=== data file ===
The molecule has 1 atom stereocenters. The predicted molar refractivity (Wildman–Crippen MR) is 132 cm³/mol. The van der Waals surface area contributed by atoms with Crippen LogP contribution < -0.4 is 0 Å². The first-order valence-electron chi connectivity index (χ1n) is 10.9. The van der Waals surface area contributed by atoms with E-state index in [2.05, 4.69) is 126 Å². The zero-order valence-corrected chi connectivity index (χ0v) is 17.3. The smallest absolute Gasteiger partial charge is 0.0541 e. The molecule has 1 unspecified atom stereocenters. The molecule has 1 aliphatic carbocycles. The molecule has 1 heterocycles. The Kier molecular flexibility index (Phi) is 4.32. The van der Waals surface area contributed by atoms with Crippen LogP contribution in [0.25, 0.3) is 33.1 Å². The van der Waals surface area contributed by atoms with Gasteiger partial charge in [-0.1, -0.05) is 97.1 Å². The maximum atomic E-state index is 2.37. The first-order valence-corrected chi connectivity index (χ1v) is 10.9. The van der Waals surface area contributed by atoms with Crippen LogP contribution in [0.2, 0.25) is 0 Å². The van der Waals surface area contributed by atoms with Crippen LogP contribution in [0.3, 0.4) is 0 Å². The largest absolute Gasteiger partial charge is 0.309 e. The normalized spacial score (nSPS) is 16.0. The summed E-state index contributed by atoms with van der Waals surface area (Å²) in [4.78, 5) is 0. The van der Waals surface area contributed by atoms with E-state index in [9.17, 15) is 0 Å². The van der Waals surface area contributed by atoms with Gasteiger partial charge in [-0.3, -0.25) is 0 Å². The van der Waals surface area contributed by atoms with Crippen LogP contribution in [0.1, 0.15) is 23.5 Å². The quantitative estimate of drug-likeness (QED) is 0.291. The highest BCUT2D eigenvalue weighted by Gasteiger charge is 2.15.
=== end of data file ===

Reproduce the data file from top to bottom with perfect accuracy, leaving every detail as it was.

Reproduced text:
The molecule has 1 atom stereocenters. The predicted molar refractivity (Wildman–Crippen MR) is 132 cm³/mol. The van der Waals surface area contributed by atoms with Crippen LogP contribution < -0.4 is 0 Å². The first-order valence-electron chi connectivity index (χ1n) is 10.9. The van der Waals surface area contributed by atoms with E-state index in [2.05, 4.69) is 126 Å². The zero-order valence-corrected chi connectivity index (χ0v) is 17.3. The smallest absolute Gasteiger partial charge is 0.0541 e. The molecule has 1 unspecified atom stereocenters. The molecule has 1 aliphatic carbocycles. The molecule has 1 heterocycles. The Kier molecular flexibility index (Phi) is 4.32. The van der Waals surface area contributed by atoms with Crippen LogP contribution in [0.25, 0.3) is 33.1 Å². The van der Waals surface area contributed by atoms with Gasteiger partial charge in [-0.1, -0.05) is 97.1 Å². The maximum atomic E-state index is 2.37. The first-order valence-corrected chi connectivity index (χ1v) is 10.9. The van der Waals surface area contributed by atoms with Crippen LogP contribution in [0.2, 0.25) is 0 Å². The van der Waals surface area contributed by atoms with Crippen LogP contribution in [0.3, 0.4) is 0 Å². The largest absolute Gasteiger partial charge is 0.309 e. The normalized spacial score (nSPS) is 16.0. The summed E-state index contributed by atoms with van der Waals surface area (Å²) in [4.78, 5) is 0. The van der Waals surface area contributed by atoms with E-state index in [9.17, 15) is 0 Å². The van der Waals surface area contributed by atoms with Gasteiger partial charge in [-0.3, -0.25) is 0 Å². The van der Waals surface area contributed by atoms with Crippen LogP contribution in [0.1, 0.15) is 23.5 Å². The quantitative estimate of drug-likeness (QED) is 0.291. The highest BCUT2D eigenvalue weighted by Gasteiger charge is 2.15.